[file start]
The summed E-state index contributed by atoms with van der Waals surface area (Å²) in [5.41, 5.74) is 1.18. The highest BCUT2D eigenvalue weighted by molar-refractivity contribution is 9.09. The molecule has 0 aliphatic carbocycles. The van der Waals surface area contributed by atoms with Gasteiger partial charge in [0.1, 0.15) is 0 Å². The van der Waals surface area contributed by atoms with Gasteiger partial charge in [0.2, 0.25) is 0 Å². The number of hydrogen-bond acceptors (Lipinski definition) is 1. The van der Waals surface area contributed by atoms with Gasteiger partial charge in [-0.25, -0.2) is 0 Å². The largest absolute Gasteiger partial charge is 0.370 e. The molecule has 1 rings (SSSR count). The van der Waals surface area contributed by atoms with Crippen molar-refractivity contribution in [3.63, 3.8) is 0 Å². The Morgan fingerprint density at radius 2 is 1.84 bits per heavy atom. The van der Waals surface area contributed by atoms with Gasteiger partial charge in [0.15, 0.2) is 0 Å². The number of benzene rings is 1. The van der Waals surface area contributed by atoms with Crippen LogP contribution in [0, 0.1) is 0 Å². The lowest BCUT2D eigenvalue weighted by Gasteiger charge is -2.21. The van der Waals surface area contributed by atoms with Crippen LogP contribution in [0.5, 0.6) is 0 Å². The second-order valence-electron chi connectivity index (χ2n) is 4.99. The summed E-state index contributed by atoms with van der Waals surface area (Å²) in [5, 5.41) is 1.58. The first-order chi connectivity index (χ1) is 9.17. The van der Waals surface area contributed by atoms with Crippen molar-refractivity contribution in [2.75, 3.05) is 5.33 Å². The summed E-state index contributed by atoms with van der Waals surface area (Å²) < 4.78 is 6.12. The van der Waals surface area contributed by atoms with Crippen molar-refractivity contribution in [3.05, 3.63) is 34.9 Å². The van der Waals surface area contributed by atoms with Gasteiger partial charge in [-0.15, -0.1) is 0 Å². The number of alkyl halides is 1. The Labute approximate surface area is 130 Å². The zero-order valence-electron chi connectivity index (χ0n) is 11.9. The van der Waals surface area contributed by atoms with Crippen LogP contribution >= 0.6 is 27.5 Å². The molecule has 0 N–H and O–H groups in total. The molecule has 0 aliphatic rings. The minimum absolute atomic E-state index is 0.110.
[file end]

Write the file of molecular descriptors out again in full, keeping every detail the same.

The summed E-state index contributed by atoms with van der Waals surface area (Å²) in [5.41, 5.74) is 1.18. The highest BCUT2D eigenvalue weighted by molar-refractivity contribution is 9.09. The molecule has 0 aliphatic carbocycles. The van der Waals surface area contributed by atoms with Gasteiger partial charge in [0.1, 0.15) is 0 Å². The van der Waals surface area contributed by atoms with Gasteiger partial charge in [0.2, 0.25) is 0 Å². The number of hydrogen-bond acceptors (Lipinski definition) is 1. The van der Waals surface area contributed by atoms with Gasteiger partial charge in [-0.25, -0.2) is 0 Å². The largest absolute Gasteiger partial charge is 0.370 e. The molecule has 1 rings (SSSR count). The van der Waals surface area contributed by atoms with Crippen molar-refractivity contribution in [3.63, 3.8) is 0 Å². The Morgan fingerprint density at radius 2 is 1.84 bits per heavy atom. The van der Waals surface area contributed by atoms with Gasteiger partial charge in [0.15, 0.2) is 0 Å². The number of benzene rings is 1. The van der Waals surface area contributed by atoms with Crippen LogP contribution in [0, 0.1) is 0 Å². The lowest BCUT2D eigenvalue weighted by Gasteiger charge is -2.21. The van der Waals surface area contributed by atoms with Crippen LogP contribution in [0.5, 0.6) is 0 Å². The second-order valence-electron chi connectivity index (χ2n) is 4.99. The summed E-state index contributed by atoms with van der Waals surface area (Å²) in [5, 5.41) is 1.58. The first-order chi connectivity index (χ1) is 9.17. The van der Waals surface area contributed by atoms with Crippen molar-refractivity contribution in [2.75, 3.05) is 5.33 Å². The summed E-state index contributed by atoms with van der Waals surface area (Å²) < 4.78 is 6.12. The van der Waals surface area contributed by atoms with Crippen molar-refractivity contribution in [3.05, 3.63) is 34.9 Å². The van der Waals surface area contributed by atoms with Gasteiger partial charge in [-0.15, -0.1) is 0 Å². The number of alkyl halides is 1. The Labute approximate surface area is 130 Å². The zero-order valence-electron chi connectivity index (χ0n) is 11.9. The van der Waals surface area contributed by atoms with Crippen LogP contribution >= 0.6 is 27.5 Å². The molecule has 0 N–H and O–H groups in total. The molecule has 0 aliphatic rings. The minimum absolute atomic E-state index is 0.110.